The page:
Diversity Toolbox columnist Dr. Lisa M. Greenhill is senior director for institutional research and diversity at the Association of American Veterinary Medical Colleges. She collects and analyzes data and produces reports related to academic veterinary medicine to include the applicant pool, enrollment, institutional economic impact and diversity. She earned a master’s degree in Public Administration (with a specialization in health policy) from George Mason in Fairfax, Va. and an EdD in Higher Education Administration and Organizational Change from Benedictine University. She is an accomplished author and public speaker on a range of issues related to diversity, organizational leadership and Federal advocacy efforts.Read Articles Written by Lisa Greenhill
I read a blog post by a Hispanic veterinarian who shared her experience of navigating racial and gender discrimination in practice. I found myself nodding along at her story and pondering all the similar stories I have heard over the years from practitioners who said clients told them their animals “didn’t like [insert group of people here].” The stories often contained some humor focusing on how silly they were, but the veterinarians and team members who shared them experienced negative impacts from the interactions.
Practice owners and supervisors need to know, understand and appreciate the challenges of being different when clients, and even fellow colleagues, discriminate against veterinary professionals from underrepresented backgrounds.
Discrimination Makes Us Sick
According to Merriam-Webster dictionary, discrimination is a “prejudiced or prejudicial outlook, action or treatment.” Certainly, a great deal of evidence reveals the long-term systemic and institutional effects of discrimination, but we often stray from an adequate understanding of how discrimination affects individuals. In a culture quick to label those who are offended as “snowflakes,” it is important to break down just how interpersonal discrimination affects us.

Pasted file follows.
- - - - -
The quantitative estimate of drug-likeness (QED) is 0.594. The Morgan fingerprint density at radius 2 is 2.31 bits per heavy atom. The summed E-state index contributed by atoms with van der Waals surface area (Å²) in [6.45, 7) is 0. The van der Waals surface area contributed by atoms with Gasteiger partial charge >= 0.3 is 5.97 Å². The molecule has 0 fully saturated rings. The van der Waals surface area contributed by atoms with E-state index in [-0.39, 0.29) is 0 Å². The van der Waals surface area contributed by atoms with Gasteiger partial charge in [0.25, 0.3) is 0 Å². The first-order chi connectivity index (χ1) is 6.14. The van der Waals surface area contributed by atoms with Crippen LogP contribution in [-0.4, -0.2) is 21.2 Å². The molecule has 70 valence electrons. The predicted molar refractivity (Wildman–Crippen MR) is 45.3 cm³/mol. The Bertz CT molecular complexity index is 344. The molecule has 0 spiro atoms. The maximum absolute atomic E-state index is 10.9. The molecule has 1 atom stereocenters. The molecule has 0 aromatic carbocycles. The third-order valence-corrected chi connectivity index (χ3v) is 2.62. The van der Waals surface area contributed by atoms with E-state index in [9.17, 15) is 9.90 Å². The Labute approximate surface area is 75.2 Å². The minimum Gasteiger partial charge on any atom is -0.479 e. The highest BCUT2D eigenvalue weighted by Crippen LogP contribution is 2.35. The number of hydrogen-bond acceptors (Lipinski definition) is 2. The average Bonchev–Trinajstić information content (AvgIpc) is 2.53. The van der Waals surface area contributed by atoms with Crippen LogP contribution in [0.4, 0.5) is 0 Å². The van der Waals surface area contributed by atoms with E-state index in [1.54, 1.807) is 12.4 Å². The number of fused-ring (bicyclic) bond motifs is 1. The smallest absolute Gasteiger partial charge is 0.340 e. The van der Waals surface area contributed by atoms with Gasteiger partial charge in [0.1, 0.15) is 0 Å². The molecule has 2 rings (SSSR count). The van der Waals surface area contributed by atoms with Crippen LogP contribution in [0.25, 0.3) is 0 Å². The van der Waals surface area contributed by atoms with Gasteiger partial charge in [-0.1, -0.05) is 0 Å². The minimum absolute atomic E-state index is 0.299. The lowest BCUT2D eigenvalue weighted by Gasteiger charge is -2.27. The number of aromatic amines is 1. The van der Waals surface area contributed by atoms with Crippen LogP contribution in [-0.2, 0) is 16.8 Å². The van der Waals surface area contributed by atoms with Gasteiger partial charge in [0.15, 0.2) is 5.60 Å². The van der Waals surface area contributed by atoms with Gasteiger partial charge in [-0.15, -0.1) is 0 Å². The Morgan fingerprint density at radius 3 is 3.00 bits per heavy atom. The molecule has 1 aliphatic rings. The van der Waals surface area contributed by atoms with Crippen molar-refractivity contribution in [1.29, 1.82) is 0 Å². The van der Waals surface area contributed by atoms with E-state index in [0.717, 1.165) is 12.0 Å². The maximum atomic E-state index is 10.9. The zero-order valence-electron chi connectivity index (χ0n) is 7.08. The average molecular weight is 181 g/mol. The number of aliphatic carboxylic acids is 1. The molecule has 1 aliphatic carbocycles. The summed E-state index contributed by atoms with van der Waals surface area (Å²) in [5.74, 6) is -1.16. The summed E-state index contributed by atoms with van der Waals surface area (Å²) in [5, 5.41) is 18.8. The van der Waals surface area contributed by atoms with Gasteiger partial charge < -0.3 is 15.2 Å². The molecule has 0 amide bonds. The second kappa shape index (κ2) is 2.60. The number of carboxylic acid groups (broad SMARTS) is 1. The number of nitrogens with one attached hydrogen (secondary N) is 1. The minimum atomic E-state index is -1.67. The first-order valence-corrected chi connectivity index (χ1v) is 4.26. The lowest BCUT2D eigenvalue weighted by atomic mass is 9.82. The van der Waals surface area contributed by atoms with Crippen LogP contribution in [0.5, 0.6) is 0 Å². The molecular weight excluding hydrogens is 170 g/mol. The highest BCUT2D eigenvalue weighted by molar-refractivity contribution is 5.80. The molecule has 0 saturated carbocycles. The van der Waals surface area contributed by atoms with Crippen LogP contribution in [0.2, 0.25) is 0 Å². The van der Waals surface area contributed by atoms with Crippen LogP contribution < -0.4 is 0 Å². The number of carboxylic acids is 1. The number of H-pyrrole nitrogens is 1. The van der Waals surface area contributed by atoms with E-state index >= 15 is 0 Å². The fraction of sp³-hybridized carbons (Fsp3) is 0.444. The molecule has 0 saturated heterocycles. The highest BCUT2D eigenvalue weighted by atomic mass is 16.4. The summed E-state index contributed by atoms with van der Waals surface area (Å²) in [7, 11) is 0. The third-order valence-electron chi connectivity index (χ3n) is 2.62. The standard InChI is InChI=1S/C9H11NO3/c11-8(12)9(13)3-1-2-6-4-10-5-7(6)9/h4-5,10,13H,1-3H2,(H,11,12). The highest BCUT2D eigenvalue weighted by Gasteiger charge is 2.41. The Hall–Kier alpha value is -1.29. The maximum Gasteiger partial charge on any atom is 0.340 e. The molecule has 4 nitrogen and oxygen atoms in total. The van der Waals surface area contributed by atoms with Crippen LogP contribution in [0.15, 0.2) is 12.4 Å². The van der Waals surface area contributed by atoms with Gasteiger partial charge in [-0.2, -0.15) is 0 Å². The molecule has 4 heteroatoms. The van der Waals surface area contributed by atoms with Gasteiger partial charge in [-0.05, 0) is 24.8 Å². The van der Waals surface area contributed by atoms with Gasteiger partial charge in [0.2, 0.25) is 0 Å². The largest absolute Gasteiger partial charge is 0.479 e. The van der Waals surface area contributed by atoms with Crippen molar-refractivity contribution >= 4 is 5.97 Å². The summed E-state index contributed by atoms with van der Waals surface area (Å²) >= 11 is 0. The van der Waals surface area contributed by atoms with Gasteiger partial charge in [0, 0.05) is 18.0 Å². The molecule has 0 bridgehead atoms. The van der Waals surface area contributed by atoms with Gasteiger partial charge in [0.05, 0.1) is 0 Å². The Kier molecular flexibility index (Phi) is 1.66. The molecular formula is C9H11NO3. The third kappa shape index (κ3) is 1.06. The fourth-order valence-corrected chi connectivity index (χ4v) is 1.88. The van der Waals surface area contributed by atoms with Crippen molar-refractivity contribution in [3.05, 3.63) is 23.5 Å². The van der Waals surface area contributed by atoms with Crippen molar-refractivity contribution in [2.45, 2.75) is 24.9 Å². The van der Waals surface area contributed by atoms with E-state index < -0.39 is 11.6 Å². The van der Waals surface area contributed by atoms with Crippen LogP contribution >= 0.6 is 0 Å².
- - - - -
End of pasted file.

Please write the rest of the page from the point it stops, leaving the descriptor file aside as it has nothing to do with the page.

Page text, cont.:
A large body of literature shows that continued exposure to individual episodes of discrimination is correlated with lower self-esteem, depression, anxiety, psychological distress and life satisfaction. Individuals experiencing discrimination have a higher incidence of next-day depression, and when the discrimination is persistent, the ability to recover on a day-to-day basis — the bounce back, if you will —is muted.
Numerous findings indicate an ongoing vigilance for prejudice or discrimination and how this emotional state triggers threat emotions such as anger and hostility. In attempts to reduce opportunities for exposure to discrimination, individuals might withdraw whenever possible, which limits discrimination exposure and opportunities for intervention. A 2014 study found that discrimination had a strong negative overall impact on well-being.
The effects of discrimination are not just related to mental health. Over the long term, discrimination has measurable physical health impacts as well. A 2012 study found that merely anticipating prejudice triggered increased cardiovascular stress. Emotionally internalizing discriminatory behavior also can lead to weight gain, diabetes, heart disease, higher risk of substance abuse and reduced immunocompetence. In fact, the well-known and well-documented health disparities seen in minority communities around the world are believed to largely stem from long-term exposure to discrimination.
Discrimination Leads to Big Problems
This is not your parents’ or grandparents’ discrimination that was clearly documented in history books. Discrimination in the practice setting can be less overt, more passive-aggressive and, to untrained eye or ear, nothing to fret about. The reality is that many do fret about it, and it is affecting their work.